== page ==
Friday, March 4, 2011


The Slave not being regarded as a member of Society, nor as a human being, the Government, instead of providing for his education, takes care to forbid it, as being inconsistent with the condition of chattelhood.

CHATTELS are not educated! And if human beings are to be held in chattelhood, education must be withheld from them.

South Carolina.—Act of 1740: “Whereas, the having slaves taught to write, or suffering them to be employed in writing, may be attended with great inconveniences; Be it enacted, that all and every person and persons whatsoever, who shall hereafter teach or cause any slave or slaves to be taught to write, or shall use or employ any slave as a scribe, in any manner of writing whatsoever, hereafter taught to write, every such person or persons shall, for every such offense, forfeit the sum of one hundred pounds, current money.” (2 Brevard’s Digest, 243 )

Georgia, similar; penalty, twenty pounds. (Prince’s Dig., 445.)
Virginia.—Revised Code of 1819: “That all meetings or assemblages of slaves, or free negroes or mulattoes mixing and associating with such slaves at any meeting-house or houses, &c., in the night; or at any SCHOOL OR SCHOOLS for teaching them READING OR WRITING, either in the day or night, under whatsoever pretext, shall be deemed and considered an UNLAWFUL ASSEMBLY; and any justice of a county, &c., wherein such assemblage shall be, either from his own knowledge or the information of others, of such unlawful assemblage, &c., may issue his warrant, directed to any sworn officer or officers, authorizing him or them to enter the house or houses where such unlawful assemblages, &c., may be, for the purpose of apprehending or dispersing such slaves, and to inflict corporal punishment on the offender or offenders, at the discretion of any justice of the peace, not exceeding twenty lashes.” (1 Rev. Code, 424-5.)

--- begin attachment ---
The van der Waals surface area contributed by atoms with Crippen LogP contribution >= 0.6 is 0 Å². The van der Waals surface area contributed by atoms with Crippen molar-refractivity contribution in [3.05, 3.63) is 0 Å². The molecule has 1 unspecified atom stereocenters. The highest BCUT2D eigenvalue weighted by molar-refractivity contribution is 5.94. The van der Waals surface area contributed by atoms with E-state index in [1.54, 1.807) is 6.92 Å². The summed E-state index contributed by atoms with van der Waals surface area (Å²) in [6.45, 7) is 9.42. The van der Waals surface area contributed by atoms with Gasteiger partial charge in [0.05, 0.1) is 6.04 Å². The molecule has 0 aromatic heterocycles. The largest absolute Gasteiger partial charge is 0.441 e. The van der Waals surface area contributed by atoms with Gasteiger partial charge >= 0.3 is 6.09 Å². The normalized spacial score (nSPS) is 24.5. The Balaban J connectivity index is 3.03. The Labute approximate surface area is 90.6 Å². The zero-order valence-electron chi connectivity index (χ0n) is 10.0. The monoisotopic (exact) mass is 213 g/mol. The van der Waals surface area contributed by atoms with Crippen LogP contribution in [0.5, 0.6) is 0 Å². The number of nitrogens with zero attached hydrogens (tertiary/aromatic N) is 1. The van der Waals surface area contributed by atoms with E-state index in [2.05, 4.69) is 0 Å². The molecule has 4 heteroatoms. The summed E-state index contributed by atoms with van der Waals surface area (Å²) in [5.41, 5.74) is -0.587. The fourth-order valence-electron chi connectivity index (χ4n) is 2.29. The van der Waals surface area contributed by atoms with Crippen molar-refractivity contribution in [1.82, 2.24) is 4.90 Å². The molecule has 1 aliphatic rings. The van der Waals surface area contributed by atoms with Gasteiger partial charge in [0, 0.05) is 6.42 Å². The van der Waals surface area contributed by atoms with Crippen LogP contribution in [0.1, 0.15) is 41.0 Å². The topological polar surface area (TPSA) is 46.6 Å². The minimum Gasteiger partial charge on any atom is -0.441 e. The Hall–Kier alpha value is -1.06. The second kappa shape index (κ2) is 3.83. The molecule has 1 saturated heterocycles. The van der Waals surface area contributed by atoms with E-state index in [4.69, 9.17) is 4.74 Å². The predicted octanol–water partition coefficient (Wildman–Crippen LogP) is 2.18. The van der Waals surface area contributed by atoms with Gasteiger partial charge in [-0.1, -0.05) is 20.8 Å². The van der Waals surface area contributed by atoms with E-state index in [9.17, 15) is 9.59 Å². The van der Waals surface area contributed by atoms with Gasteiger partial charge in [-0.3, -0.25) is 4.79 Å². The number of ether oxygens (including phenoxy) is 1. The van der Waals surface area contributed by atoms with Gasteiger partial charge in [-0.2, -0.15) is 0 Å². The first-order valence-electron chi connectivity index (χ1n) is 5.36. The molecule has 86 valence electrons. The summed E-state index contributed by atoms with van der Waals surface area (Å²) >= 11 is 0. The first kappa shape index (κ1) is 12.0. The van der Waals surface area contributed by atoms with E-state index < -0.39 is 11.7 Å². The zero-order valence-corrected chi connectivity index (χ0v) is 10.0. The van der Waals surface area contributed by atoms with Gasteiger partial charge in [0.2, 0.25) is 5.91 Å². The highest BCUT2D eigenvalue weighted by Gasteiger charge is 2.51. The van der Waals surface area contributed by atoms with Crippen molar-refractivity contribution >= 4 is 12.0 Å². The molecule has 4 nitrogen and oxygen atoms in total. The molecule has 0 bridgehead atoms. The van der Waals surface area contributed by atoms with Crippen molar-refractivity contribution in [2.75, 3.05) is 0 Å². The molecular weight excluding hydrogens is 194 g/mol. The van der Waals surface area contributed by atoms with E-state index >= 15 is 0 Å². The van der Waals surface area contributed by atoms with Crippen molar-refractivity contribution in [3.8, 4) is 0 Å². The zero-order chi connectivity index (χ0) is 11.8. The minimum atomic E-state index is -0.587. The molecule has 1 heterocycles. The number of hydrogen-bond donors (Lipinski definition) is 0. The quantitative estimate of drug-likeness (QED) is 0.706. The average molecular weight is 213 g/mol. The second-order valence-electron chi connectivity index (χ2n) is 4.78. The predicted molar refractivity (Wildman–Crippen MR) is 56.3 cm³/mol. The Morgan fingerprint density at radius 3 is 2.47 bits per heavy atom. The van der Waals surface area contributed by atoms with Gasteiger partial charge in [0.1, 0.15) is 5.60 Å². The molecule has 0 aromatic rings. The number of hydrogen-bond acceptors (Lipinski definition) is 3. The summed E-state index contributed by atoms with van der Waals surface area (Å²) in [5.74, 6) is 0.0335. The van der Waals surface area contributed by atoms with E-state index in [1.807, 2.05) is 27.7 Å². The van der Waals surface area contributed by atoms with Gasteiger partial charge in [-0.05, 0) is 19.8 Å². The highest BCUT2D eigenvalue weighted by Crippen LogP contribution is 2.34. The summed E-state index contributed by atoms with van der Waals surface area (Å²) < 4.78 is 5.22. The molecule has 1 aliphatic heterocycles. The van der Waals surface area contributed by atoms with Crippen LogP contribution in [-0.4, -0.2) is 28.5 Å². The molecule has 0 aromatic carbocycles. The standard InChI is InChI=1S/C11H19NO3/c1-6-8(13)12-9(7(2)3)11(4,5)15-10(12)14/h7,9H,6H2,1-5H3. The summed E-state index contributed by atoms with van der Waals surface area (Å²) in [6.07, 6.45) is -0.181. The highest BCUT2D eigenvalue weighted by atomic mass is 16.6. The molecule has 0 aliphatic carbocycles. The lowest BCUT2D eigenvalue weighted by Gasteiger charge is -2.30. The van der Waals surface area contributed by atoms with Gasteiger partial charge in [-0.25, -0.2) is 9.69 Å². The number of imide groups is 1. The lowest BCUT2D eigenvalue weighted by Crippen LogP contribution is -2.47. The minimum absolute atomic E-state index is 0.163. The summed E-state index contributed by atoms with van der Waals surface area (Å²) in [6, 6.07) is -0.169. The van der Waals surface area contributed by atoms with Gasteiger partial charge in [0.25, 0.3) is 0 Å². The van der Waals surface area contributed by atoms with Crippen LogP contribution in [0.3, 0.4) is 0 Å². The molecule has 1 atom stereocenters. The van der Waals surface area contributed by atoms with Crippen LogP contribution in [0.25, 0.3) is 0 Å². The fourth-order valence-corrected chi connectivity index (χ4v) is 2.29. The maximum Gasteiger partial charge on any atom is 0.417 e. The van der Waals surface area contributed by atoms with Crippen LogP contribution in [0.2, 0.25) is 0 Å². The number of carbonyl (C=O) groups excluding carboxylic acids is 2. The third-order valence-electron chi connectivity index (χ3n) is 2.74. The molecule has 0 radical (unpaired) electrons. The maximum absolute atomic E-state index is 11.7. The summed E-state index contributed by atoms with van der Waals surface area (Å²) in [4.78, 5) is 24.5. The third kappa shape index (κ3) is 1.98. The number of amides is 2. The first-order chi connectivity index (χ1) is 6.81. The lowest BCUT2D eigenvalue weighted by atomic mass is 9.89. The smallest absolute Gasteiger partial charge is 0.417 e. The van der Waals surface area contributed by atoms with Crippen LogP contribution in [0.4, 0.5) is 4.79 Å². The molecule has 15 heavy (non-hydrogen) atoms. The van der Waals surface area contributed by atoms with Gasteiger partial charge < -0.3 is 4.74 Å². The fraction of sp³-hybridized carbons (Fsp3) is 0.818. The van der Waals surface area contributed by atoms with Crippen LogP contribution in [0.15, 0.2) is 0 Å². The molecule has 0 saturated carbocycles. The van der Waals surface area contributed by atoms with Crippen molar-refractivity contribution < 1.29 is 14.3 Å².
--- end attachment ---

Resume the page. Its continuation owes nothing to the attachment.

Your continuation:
Besides the State laws, the corporate towns and cities frequently have ordinances on the subject. As for example, in Savannah, in 1818, the public journals announced as follows:

“The City has passed an ordinance by which any person that teaches any person of color, slave or free, to read or write, or causes such persons to be so taught, is subjected to a fine of thirty dollars for each offense; and every person of color who shall keep a school to teach reading or writing is subject to a fine of thirty dollars, or to be imprisoned ten days, and whipped thirty-nine lashes!”

“In North Carolina, to teach a slave to read or write, or sell or give him any book [Bible not excepted] or pamphlet, is punished with thirty-nine lashes, or imprisonment, if the offender be a free negro; but if a white, then with a fine of $200. The reason for this law, assigned in its preamble, is, that teaching slaves to read and write tends to dissatisfaction in their minds, and to produce insurrection and rebellion.’” (Jay’s Inquiry, p. 136.) This was enacted in 1831. (Vide Child’s Appeal.)

“In Georgia, if a white teach a free negro or slave to write, he is fined $500, and imprisoned at the discretion of the Court; if the offender be a colored man, bond or free, he may be fined or whipped, at the discretion of the Court. Of course, a father may be flogged for teaching his own child. This barbarous law was enacted in 1829.” (Ib.)

“In Louisiana, the penalty for teaching slaves to read and write is one year’s imprisonment.”

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